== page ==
Congress and the White House are hoping to reach a final deal to provide $15 billion in loans to troubled U.S. automakers. CNBC asked market insiders and members of Congress to share their insight on a bailout for the industry.
Meeting Taxpayer Halfway
"You've got to have the commitments upfront. You can't have this 'give me the money and we'll talk about it.' The executive and the labor side have to be willing to lay everything on the table to save their jobs. You can't ask the taxpayer to bail them out if they are not willing to meet them halfway."
- Rep. Brian Bilbray, D-Calif.
Fate of Big Three Management
“I don’t think in any situation where the public is putting up taxpayer money should the senior management of these companies in any way benefit. I think they should be all let go and a new team try it. What could be the harm? We know this team that’s in place, (and) we know they haven’t done a good job.”
- James Chanos, Kynikos Associates Founder & President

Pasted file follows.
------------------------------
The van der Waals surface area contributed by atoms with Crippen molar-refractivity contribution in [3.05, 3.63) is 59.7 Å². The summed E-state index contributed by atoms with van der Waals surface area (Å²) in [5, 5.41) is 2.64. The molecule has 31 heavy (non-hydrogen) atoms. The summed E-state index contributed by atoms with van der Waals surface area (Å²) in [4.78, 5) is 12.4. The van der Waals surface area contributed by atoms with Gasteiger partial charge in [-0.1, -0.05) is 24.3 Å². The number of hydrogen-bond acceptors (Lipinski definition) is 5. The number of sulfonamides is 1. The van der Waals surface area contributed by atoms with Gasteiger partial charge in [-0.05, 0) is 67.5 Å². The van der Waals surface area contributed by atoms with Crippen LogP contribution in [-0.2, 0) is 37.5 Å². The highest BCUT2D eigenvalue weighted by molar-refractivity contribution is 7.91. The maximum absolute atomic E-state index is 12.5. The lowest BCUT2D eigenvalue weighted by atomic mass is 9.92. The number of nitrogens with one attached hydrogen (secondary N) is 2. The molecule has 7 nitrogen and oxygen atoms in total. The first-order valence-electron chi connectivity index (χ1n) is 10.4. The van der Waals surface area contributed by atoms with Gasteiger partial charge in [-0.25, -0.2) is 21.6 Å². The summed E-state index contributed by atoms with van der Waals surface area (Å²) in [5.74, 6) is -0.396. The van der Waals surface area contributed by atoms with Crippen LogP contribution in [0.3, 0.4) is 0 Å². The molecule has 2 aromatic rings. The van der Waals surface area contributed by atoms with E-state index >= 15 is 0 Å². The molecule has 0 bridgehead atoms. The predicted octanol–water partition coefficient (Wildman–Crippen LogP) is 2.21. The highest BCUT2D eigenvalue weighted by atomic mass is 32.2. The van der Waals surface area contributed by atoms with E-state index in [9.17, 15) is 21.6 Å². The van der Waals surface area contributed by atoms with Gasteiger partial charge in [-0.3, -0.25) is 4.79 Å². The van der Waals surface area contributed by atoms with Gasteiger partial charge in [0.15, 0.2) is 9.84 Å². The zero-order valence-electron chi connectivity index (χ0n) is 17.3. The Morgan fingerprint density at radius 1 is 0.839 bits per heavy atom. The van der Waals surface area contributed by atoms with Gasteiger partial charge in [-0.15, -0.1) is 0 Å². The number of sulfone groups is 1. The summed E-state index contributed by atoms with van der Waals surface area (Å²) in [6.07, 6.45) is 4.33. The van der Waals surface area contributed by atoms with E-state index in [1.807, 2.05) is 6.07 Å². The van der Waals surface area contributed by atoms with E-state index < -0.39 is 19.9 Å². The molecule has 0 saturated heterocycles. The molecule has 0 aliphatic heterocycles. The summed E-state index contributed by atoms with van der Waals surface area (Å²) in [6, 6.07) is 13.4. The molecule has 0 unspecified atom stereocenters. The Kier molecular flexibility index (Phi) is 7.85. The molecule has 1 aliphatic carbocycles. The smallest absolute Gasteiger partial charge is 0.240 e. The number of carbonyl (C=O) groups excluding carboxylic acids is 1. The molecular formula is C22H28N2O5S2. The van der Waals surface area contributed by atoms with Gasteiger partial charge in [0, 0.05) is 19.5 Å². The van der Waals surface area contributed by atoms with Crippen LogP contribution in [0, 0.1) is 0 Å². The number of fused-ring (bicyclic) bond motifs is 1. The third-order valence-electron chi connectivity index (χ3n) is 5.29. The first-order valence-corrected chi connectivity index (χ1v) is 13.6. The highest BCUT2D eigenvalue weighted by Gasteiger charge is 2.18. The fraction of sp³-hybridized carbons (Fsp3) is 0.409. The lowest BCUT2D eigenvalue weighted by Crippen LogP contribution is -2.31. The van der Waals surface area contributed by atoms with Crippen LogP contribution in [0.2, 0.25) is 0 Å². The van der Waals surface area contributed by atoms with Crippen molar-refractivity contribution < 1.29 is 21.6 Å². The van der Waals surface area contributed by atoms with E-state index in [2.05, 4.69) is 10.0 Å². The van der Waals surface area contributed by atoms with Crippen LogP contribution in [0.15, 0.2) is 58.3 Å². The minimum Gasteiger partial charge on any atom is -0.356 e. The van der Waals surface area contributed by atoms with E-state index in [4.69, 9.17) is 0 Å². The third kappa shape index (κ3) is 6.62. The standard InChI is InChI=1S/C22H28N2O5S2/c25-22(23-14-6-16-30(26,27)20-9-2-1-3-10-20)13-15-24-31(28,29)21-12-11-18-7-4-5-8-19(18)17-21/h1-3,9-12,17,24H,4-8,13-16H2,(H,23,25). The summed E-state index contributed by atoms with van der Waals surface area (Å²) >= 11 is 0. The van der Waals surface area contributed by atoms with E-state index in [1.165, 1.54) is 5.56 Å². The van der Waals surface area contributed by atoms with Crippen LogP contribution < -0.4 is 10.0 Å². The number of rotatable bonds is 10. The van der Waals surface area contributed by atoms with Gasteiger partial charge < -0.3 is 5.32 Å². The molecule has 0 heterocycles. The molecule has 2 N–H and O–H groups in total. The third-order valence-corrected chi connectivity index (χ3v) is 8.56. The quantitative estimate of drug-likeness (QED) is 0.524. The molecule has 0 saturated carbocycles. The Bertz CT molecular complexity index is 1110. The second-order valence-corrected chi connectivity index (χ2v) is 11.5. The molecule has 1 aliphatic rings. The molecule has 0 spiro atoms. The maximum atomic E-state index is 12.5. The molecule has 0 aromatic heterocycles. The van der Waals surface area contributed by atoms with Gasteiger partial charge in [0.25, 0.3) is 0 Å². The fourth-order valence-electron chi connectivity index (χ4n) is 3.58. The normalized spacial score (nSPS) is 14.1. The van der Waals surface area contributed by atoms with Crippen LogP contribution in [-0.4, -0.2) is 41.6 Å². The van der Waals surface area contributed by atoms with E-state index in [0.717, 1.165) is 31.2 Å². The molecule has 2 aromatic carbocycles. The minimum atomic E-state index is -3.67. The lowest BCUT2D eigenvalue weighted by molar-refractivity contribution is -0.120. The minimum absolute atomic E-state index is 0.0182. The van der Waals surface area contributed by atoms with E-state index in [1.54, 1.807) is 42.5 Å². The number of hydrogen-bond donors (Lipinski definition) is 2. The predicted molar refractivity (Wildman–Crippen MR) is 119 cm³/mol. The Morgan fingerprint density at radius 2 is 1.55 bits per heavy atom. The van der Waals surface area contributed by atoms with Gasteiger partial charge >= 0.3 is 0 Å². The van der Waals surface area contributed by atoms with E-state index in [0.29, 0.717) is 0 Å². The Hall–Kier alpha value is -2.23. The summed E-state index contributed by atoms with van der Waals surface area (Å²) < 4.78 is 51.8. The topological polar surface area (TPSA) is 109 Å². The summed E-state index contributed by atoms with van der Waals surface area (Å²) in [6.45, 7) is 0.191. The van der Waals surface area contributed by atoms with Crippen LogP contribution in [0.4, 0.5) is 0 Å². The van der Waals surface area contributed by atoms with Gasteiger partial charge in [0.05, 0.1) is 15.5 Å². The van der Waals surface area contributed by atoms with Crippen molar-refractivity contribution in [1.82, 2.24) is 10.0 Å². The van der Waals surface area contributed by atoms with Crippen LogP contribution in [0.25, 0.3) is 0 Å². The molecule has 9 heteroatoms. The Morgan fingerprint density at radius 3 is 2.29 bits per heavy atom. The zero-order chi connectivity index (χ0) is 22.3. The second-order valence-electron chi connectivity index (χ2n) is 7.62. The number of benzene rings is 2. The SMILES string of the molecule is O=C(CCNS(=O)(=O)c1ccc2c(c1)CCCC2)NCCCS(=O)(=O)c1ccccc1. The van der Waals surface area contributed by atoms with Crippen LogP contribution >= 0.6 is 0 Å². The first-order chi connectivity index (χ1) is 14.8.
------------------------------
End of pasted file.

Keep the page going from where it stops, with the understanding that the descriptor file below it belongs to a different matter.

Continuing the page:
Sen. Ensign: We're 'Socializing Our Economy'
“We’re just going down further and further towards socializing our economy, and we should all be very concerned about this, because then it’s becoming the government picking the winners and losers instead of the market.”
- Sen. John Ensign, R-Nev.
Sen. Gregg: $15B Just a ‘Down Payment’
“This is just a down payment on what will be a very big number that I suspect we’ll be hit with early next year, and for the taxpayer to put those type of dollars up we’ve got to get something in return. What I think we need specifically in return is that all the stakeholders readjust their present positions, and we put these companies in a place where they can make cars that are viable and that people want and also affordable and that are priced in a way that makes sense.”
- Sen. Judd Gregg, R-N.H.
Will Auto Bailout Pass?
“I think it would certainly pass on January 5, but the auto companies don’t have that long. I say January 5, because that’s when we get seven or eight Democratic senators. It will pass the House of Representatives. As to the Senate, there it might be subject to a filibuster. If it had an up or down vote it would pass. Whether GOP senators, some of them lame ducks, are going to delay the bill through the filibuster rule, I don’t know.
- Rep. Brad Sherman, D-Calif.
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